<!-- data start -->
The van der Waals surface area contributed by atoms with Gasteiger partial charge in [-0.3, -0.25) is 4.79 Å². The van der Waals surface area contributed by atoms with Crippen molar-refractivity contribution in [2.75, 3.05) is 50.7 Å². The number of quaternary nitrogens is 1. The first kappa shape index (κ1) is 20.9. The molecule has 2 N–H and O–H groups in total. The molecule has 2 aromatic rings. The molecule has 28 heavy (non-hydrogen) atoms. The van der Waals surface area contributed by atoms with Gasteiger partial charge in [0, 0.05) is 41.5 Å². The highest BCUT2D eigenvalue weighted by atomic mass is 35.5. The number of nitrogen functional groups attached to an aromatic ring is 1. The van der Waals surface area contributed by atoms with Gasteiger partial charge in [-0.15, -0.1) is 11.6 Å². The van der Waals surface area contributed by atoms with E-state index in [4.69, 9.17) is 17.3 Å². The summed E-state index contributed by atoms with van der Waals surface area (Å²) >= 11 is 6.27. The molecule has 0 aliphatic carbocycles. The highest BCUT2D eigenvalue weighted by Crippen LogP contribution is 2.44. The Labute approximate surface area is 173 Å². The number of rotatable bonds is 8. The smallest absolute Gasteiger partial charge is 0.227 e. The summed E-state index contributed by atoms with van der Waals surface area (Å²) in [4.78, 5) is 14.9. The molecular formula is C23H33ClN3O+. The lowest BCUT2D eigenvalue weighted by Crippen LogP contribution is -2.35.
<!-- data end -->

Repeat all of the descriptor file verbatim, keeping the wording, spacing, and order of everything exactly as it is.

The van der Waals surface area contributed by atoms with Gasteiger partial charge in [-0.3, -0.25) is 4.79 Å². The van der Waals surface area contributed by atoms with Crippen molar-refractivity contribution in [2.75, 3.05) is 50.7 Å². The number of quaternary nitrogens is 1. The first kappa shape index (κ1) is 20.9. The molecule has 2 N–H and O–H groups in total. The molecule has 2 aromatic rings. The molecule has 28 heavy (non-hydrogen) atoms. The van der Waals surface area contributed by atoms with Gasteiger partial charge in [0, 0.05) is 41.5 Å². The highest BCUT2D eigenvalue weighted by atomic mass is 35.5. The number of nitrogen functional groups attached to an aromatic ring is 1. The van der Waals surface area contributed by atoms with Gasteiger partial charge in [-0.15, -0.1) is 11.6 Å². The van der Waals surface area contributed by atoms with E-state index in [4.69, 9.17) is 17.3 Å². The summed E-state index contributed by atoms with van der Waals surface area (Å²) >= 11 is 6.27. The molecule has 0 aliphatic carbocycles. The highest BCUT2D eigenvalue weighted by Crippen LogP contribution is 2.44. The Labute approximate surface area is 173 Å². The number of rotatable bonds is 8. The smallest absolute Gasteiger partial charge is 0.227 e. The summed E-state index contributed by atoms with van der Waals surface area (Å²) in [4.78, 5) is 14.9. The molecular formula is C23H33ClN3O+. The lowest BCUT2D eigenvalue weighted by Crippen LogP contribution is -2.35.